Thursday, May 2, 2013

Krauss Gives Students Real Research Experience

Todd D. Krauss, Professor of Chemistry and Optics at the University of Rochester,  works with matter known as quantum dots. Smaller than one one-thousandth the width of a strand of hair, Krauss calls them “The next big thing, like the laser 50 years ago.” He works closely with students researching in his lab.

Students working in Dr. Todd Krauss’ chemistry lab can rest assured they won’t spend the summer cleaning glassware or making coffee.

“I really want to give students an experience that is similar to real research,” Krauss says. “Our lab works on everything from biotechnology to chemistry to physics to optics to physical science to engineering…Everyone has their own project. For the most part our students are doing something original.”

Krauss has three post-doctoral students, 12 graduate students and three undergraduates working in his lab and says new candidates should not feel like they need prior experience to work with him.

“Even graduate students don’t necessarily have prior experience,” he says.  “Research is about learning how to learn.”

How do students find a research position with Krauss, or other on-campus labs? “Students come by my office, approach me after a lecture, email…We welcome everybody,” Krauss says.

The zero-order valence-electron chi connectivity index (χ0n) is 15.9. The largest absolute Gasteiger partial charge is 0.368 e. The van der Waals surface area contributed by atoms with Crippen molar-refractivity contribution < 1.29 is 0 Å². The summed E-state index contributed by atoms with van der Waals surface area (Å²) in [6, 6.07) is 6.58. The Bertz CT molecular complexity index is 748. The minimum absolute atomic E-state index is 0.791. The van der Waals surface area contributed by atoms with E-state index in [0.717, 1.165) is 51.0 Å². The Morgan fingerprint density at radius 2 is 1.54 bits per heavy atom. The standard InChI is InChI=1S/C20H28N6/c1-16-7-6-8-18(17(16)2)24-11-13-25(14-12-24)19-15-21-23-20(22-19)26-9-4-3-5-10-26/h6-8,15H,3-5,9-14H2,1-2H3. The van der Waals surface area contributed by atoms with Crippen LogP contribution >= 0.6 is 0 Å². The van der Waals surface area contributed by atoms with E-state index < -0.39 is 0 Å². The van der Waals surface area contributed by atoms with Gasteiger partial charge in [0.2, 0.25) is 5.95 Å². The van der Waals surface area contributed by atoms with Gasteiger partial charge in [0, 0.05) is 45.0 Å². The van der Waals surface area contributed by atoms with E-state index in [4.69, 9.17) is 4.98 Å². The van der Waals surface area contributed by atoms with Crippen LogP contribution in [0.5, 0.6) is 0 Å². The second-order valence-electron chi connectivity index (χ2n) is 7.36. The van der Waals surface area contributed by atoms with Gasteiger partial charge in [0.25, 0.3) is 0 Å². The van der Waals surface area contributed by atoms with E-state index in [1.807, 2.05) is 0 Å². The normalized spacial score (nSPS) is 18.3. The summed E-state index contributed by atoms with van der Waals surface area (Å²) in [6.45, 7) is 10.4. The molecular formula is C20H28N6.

"This type of learning experience make PhD holders sought after for scientific research jobs as well as non-traditional careers such as in business consulting," Krauss says. “You get a problem, you research the problem, try to understand the problem, propose a way to fix the problem, test your solution, come to a conclusion and communicate your conclusion--the same as in business,” he says.

Krauss’ students have gone on to topnotch graduate schools. “It’s a testament to our undergraduate program,” he says. 

Programs like Reach, which is administered by the Gwen M. Greene Career and Internship Center and provides funding for unpaid internships, helps keep students on campus over the summer—the best time for student research, according to Krauss.

Over the summer students have ten weeks to focus on their project without having to worry about classes. “Thinking is an important part of research,” Krauss says. “Summer is a good time to think, you are not just scrambling to get a project done.”

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